Chapter 2 deals with "The Birth of the Golden Age" (Golden Age: Mystery-writing appearing--and becoming immensely popular--between the World Wars). the chapter itself is short, and gives way to six essays on six different books published between 1913 and 1922; this material, when taken as a whole, gets into subject matter such as World War One causing readers to demand escapism, from which sprang evolving notions of the "fair play" Mystery novel which allows readers to play a sort of game--that is, soak up legitimate clues and match wits with a detective (both police and amateur sleuths cropping up). maps begin to appear as aids to readers' own detection efforts--and several other tropes are being established early on, by the novels of this period (I was going to mention a few more trends coming to the fore at this early stage...but it turns out some of my Booklikes friends are planning to read this book as a group later this month, and so, you know what?, I have hurriedly re-thought my approach to Updates on this book!). suffice it to say that Martin Edwards quickly establishes that there are specific facets of Crime & Mystery novels that can be pointed out and tracked back to these early examples. most of this stuff we just take for granted now...but it all started a long time ago.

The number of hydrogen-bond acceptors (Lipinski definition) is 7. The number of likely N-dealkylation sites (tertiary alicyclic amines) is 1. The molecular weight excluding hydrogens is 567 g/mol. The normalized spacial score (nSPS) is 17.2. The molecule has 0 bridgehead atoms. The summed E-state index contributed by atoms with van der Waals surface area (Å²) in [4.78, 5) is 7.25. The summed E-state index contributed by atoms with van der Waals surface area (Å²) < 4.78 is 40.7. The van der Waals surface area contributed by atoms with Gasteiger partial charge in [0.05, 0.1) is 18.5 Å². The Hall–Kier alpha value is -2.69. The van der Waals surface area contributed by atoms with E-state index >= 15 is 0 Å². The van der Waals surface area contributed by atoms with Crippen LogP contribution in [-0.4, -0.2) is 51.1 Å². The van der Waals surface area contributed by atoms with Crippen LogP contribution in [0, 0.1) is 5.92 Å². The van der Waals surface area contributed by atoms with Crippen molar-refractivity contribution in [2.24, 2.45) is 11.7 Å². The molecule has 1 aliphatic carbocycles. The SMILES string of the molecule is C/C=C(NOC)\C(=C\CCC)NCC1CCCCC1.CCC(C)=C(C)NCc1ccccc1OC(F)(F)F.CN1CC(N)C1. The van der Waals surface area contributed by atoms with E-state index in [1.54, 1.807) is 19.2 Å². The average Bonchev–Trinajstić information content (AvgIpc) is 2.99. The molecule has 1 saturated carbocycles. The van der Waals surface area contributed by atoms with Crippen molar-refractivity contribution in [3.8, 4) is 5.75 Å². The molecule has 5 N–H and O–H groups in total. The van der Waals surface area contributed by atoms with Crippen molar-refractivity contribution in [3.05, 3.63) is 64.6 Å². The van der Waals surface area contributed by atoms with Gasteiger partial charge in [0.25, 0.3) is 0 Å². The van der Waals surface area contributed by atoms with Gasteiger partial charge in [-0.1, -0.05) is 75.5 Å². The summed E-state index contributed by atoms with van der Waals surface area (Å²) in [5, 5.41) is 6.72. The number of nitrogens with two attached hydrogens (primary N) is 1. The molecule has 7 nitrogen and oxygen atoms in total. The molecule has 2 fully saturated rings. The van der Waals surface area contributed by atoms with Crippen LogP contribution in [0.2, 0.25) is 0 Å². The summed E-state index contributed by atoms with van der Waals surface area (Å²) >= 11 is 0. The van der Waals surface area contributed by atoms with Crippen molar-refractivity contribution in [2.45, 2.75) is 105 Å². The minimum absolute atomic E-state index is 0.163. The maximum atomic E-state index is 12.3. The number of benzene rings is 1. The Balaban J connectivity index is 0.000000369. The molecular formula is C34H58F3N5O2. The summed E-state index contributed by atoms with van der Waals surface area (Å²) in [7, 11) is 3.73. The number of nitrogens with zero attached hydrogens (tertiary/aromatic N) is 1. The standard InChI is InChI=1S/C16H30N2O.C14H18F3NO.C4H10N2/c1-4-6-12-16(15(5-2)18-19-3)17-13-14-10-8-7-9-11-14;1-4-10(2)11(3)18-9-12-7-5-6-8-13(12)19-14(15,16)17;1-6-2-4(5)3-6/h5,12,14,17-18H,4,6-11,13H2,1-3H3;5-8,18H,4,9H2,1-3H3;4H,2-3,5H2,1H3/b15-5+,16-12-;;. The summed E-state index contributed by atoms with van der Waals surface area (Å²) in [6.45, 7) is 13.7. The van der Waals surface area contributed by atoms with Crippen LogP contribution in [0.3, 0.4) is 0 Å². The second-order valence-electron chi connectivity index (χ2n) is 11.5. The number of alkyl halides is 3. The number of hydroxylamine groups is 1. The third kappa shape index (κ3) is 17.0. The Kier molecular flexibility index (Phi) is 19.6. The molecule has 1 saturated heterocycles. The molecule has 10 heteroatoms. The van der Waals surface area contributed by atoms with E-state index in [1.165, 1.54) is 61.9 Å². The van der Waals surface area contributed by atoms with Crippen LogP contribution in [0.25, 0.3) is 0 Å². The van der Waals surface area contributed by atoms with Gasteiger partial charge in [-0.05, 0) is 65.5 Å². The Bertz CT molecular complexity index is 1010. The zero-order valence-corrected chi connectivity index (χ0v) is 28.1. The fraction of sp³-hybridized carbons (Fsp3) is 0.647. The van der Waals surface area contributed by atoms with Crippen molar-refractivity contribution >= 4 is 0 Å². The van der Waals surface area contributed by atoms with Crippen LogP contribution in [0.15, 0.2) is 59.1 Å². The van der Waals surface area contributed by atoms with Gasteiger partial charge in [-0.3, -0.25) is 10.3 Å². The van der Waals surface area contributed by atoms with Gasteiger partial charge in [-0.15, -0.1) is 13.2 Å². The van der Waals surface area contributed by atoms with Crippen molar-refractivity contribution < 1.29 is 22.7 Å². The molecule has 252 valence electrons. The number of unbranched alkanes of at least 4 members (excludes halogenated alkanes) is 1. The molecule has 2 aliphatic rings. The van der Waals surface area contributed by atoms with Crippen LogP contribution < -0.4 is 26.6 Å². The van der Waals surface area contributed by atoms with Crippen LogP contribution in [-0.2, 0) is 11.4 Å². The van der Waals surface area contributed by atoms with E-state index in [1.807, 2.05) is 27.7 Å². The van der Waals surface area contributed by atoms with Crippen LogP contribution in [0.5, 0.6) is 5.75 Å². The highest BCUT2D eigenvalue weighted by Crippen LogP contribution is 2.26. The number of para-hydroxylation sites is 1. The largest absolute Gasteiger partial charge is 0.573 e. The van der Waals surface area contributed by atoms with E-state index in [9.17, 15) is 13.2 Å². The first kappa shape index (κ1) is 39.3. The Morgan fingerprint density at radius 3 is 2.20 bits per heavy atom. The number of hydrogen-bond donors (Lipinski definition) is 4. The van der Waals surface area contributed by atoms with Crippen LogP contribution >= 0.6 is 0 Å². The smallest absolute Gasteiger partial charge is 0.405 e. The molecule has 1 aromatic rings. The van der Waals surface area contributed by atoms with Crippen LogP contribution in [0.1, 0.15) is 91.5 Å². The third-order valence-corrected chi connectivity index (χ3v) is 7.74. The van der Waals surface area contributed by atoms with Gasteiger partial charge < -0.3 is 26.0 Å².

of the six books discussed as accompaniment to Chapter 2, I have only read two: Trent's Last Case, and The Skeleton Key by Bernard Capes (my recent edition of this book is actually called The Mystery of the Skeleton Key). they are both easy to recommend, and very enjoyable, but I found I couldn't quite bump the Capes book up to 4 Stars; his style is not the most wooden I've come across as I sample these old gems--many now suddenly available after many years of limbo--but it leans towards adequate, rather than lively and passionate. Trent's Last Case is--to my mind--more of a must-read. as for the Freeman Wills Crofts novel discussed--The Cask--it sounds very tempting, especially since I have recently bought four of his 'Inspector French" novels and read two already, with fairly rewarding results; I must go out of my way to recommend Inspector French And The Starvel Hollow Tragedy, which kept me riveted. but, be aware: again, Crofts' prose style is in no way flamboyant, and I know that for some of you reading from this period, the lackluster styles of these efforts are dragging them down for you, no matter how clever the puzzles can be (I think I'm just generally more lenient in this area; Death in the Tunnel reactions around Booklikes, not too long ago, being a prime example of how people can assign demerit points for different things, based on personal expectations and criteria). I will say that I can see why Agatha Christie, Dorothy L. Sayers, Margery Allingham, and Ngaio Marsh have stayed so popular, while many others--certainly many of the men--have fallen to the wayside: bring it to LIFE, dear writer! describe! energize! bring the passion! don't just put your puzzle on a conveyor belt.